Through the Eyes of an Educator: Hobart, Tasmania, Australia

by Stacey Ebert / Mar 07, 2016 /
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“I haven’t been everywhere…but it’s on my list” (Susan Sontag). As a traveler, in some way shape or form, this thought may have popped into your brain – it’s certainly bounced around in mine. As a former social studies teacher, a conversation based around where I (and my students) have been and want to go in the world could arise at any time. Studying Ancient China, they may ask if I’ve stood on the Great Wall. When researching monotheistic religions, they may ask if I’ve seen Jerusalem’s sacred sites. And when going over the basics of cultural diffusion and one country’s interdependence upon another, they might ask ‘where’s the best chocolate I’ve tasted’ or share their own ancestral roots and experiences. 

The desires to share, explore, discover and develop, as a global citizen is what I always wished for my students. Today, when consulting with former students about to embark on their university or post-graduation experiences, this is what we discuss. Conversations arise over where they might want to visit, what part of the world they might head towards to volunteer and what travel spots have been the most rewarding or surprising in my own experience. Most of the time, Australia is on my list, but not necessarily in the way in which they expect.

Through the Eyes of an Educator: Hobart, Tasmania, Australia

On one interesting visit we headed south, to Tasmania. Part of the joy of the expedition was that I had little idea of what to expect. This, too, is a gift for students. Do some research, know your limits and leave a bit to chance. With only a few days to explore a small part of this southern Australian state, we needed to make the most of our time. Spending much of the journey in and around the capital city of Hobart, I found a land that looked as if it was untouched by human hands and provided some of the clearest, purest air I’ve ever breathed. This asthmatic didn’t know that type of air existed for my little lungs.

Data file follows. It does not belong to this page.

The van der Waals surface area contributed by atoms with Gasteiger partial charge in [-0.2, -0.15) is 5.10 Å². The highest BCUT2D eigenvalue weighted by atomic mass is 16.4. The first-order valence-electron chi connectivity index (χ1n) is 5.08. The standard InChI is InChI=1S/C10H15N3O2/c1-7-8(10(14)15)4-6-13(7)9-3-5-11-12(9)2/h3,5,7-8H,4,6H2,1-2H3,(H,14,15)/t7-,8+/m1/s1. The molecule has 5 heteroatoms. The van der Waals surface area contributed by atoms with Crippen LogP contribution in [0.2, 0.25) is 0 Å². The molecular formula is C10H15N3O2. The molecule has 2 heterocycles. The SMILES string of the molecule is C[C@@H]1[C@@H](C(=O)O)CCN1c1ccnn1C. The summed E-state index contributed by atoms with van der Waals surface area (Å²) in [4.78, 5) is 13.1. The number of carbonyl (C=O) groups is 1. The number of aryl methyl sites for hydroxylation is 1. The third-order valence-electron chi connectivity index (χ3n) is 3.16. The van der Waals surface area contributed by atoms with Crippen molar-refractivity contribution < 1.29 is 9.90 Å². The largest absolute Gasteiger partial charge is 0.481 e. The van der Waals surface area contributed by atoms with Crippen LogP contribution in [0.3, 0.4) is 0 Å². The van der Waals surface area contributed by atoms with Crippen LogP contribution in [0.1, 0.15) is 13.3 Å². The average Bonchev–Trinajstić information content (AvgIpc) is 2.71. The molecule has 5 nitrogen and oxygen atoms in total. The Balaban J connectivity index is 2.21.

Through the Eyes of an Educator: Hobart, Tasmania, Australia

Tasmania was different than the other parts of Australia I had before seen. People were as kind and pleasant, but the landscape showcased a different part of nature. Again, as is with all travel – learning was everywhere you looked and it was easily embraced. Salamanca market was a people-watcher’s paradise. Not only was it filled with colourful tents as far as the eye could see, artisans selling their wares and food carts filled with aromas of delicious treats, but there was more. Practicing maths, witnessing kindness, channeling patience, awing while artists create, and drooling at culinary masterpieces are only a small slice of what happens at the market. We chatted with a carpenter who described the Tasmanian trees that became the cutting boards he sold. He explained the age of the trees, where they were planted, many of the benefits of their bark and timber and how, if we took good care of the cheese board we would purchase – that it would be a lifetime gift. It’s one of the few times I’ve picked something up on my travels admiring the history behind the product and meeting the artisan first hand. 

Through the Eyes of an Educator: Hobart, Tasmania, Australia

Nature plays a supreme focus in Tasmania. Due to its geographic location, the current that blows north from Antarctica brings cold air regularly. Winters are quite brisk while most of the rest of the year can be a bit more temperate. The pure air does wonders for the soul and the immune system. Although we had only a short visit, we took in as much of the surrounding area of Hobart as possible. A ride and photo stops along Hobart’s 7 mile beach is a beautiful one. Check out the ocean’s temperature, feel the sand beneath your toes, comb for beach glass or search for shells – whatever you choose – the views are spectacular and the experience one to write home about. Budding marine biologists will enjoy their journeys here, and find their footing in many places around the city.